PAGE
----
Green IT is concerned with approaches to information technology that reduce the environmental impact from the manufacture, use and disposal of computers and peripherals. Occasionally I am asked whether Open Document Format (ODF) has any relationship to “Green IT”. This is an interesting question, and the fact that the question is asked at all suggests that Green IT goals are increasing playing a central role in decision making.
When an organization migrates from Microsoft Office and their binary file formats (DOC/XSL/PPT) and moves to ODF, they will immediately notice that ODF documents are much smaller than the corresponding Microsoft format documents. This is a benefit of the ZIP compression applied to the contents of ODF documents. It also reflects that fact that Microsoft-format documents, especially ones that have been edited and saved many times, tend to accumulate unused blocks in the file, blocks which are not used, but still bloat the file’s storage.
As an experiment I went to a prominent government web site (the US President’s www.whitehouse.gov) and downloaded all DOC files that were at the site, 293 documents total. Then I converted each document into ODF format. The percent reduction from moving to ODF was 66% on average. Smaller documents means less disk storage required, less bandwidth required to transfer documents, less bloating of mail files with document attachments, etc.
Looking at the results in more detail, however, shows a more complex picture. The following chart shows that although the average size reduction from moving to ODF was 66%, some documents were compressed 80% or more, while others were hardly compressed at all:
What is going on here? A look at a scatter plot of original DOC size versus ODF size more clearly shows the pattern:
You can see here two trend lines, one of documents that are barely compressed at all, and another one where the compression rate is high. Manual inspection of the poorly compressed documents indicates what is going on. Some of the documents are dominated by the size of embedded image files with high color depth and resolution. These images were already compressed, and so could not be compressed further, at least not by ODF’s ZIP compression. However, in some cases the image files were of a resolution unnecessary for screen or casual print output. Screen resolution is typically only 75 dpi. Attaching images at 300 dpi or more wastes space, unless you know you are targeting high-resolution photo-quality output. I think we’ve all been on the receiving end of an improbably large document, that when loaded contains relatively little content. Often the culprit is a multi-megabyte image, with only a small cropped portion showing, but the entire image is stored. There is nothing a document format can do to prevent user actions like this, but an intelligent editor (or plugin) could detect this and prompt the user to convert the image to a more appropriate resolution when saving.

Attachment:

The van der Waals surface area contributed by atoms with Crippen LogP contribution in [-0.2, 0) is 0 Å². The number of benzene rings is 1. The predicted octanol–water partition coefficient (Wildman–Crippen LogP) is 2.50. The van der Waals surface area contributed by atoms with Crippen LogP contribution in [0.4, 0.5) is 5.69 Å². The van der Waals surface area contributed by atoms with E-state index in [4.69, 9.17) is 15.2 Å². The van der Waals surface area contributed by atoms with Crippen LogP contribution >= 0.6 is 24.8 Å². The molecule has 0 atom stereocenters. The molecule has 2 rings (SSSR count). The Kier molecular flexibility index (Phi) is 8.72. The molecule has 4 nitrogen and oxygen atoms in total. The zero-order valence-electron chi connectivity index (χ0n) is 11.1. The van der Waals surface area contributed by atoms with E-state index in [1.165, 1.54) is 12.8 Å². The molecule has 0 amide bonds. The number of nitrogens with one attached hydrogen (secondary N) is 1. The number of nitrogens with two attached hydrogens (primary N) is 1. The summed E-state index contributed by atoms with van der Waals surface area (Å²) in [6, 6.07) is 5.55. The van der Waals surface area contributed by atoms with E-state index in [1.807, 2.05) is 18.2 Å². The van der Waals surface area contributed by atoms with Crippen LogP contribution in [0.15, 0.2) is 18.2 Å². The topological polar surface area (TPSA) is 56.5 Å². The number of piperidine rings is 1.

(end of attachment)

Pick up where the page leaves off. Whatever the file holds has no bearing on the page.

So in summary, yes, a move to ODF will cause your documents to be far smaller than they were before, and that has advantages in terms of storage and bandwidth consumption. But let’s be honest, when it comes to disk storage and bandwidth documents are not your biggest problem. Graphics and video are far larger.
But if we look broader we see that the bigger Green advantage of ODF comes not only from the document size reduction, but from the alternatives ODF enables:
- Replace a paper-based workflow with an all-electronic workflow
- Replace a car or plane trip with electronic document-based collaboration
- Use a word processor that can run on your existing hardware rather than upgrading everyone to new hardware so they can run the latest MS Windows/MS Office.
- Use a less expensive word processor and by doing so free up resources to fund other Green initiatives in your workplace.
So what about OOXML? Honestly, no one asked me that question before. I think is a testament to the intelligence of my associates. “Is it Green to throw out your 2005 laptop, buy a new, likely high-energy consumption one, pay for Windows 7 and Office 2010, just so you can do the same work you did before?” I think the answer is obvious. Of course not. For 99% of us the limitation on our productivity is not whether we have the latest software and hardware . The limitation is our own skills and our working habits. A word processor with a flashier interface doesn’t make you write better or write faster. To think otherwise is to be like the amateur golf player who thinks that their game will improve, if only they have the latest (and most expensive) gear.
But to satisfy the curiosity of those who care about OOXML, let me give you the results of the same documents, as converted to the DOCX format. ODF still wins in this case. The ODF files are 18% smaller on average than the equivalent OOXML ones.